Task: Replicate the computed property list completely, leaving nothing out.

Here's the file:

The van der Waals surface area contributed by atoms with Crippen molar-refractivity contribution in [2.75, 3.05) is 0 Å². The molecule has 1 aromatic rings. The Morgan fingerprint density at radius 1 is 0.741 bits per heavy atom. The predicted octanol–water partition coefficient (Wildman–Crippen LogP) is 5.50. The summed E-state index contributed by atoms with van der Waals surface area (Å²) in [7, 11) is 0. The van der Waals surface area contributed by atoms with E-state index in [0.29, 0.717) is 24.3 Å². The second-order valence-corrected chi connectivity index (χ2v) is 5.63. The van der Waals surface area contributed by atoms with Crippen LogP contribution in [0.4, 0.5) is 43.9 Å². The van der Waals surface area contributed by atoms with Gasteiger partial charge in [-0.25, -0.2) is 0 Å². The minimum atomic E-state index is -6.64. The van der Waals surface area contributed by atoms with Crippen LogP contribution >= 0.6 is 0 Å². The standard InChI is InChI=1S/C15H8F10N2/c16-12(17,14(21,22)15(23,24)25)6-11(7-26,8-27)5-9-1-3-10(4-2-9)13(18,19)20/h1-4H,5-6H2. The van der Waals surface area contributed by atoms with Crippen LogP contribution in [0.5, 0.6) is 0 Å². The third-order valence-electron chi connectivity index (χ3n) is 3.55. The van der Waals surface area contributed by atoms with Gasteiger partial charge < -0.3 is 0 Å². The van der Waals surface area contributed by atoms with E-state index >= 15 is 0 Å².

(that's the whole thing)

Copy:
The van der Waals surface area contributed by atoms with Crippen molar-refractivity contribution in [2.75, 3.05) is 0 Å². The molecule has 1 aromatic rings. The Morgan fingerprint density at radius 1 is 0.741 bits per heavy atom. The predicted octanol–water partition coefficient (Wildman–Crippen LogP) is 5.50. The summed E-state index contributed by atoms with van der Waals surface area (Å²) in [7, 11) is 0. The van der Waals surface area contributed by atoms with E-state index in [0.29, 0.717) is 24.3 Å². The second-order valence-corrected chi connectivity index (χ2v) is 5.63. The van der Waals surface area contributed by atoms with Crippen LogP contribution in [0.4, 0.5) is 43.9 Å². The van der Waals surface area contributed by atoms with Gasteiger partial charge in [-0.25, -0.2) is 0 Å². The minimum atomic E-state index is -6.64. The van der Waals surface area contributed by atoms with Crippen LogP contribution >= 0.6 is 0 Å². The standard InChI is InChI=1S/C15H8F10N2/c16-12(17,14(21,22)15(23,24)25)6-11(7-26,8-27)5-9-1-3-10(4-2-9)13(18,19)20/h1-4H,5-6H2. The van der Waals surface area contributed by atoms with Crippen LogP contribution in [0.5, 0.6) is 0 Å². The third-order valence-electron chi connectivity index (χ3n) is 3.55. The van der Waals surface area contributed by atoms with Gasteiger partial charge < -0.3 is 0 Å². The van der Waals surface area contributed by atoms with E-state index >= 15 is 0 Å².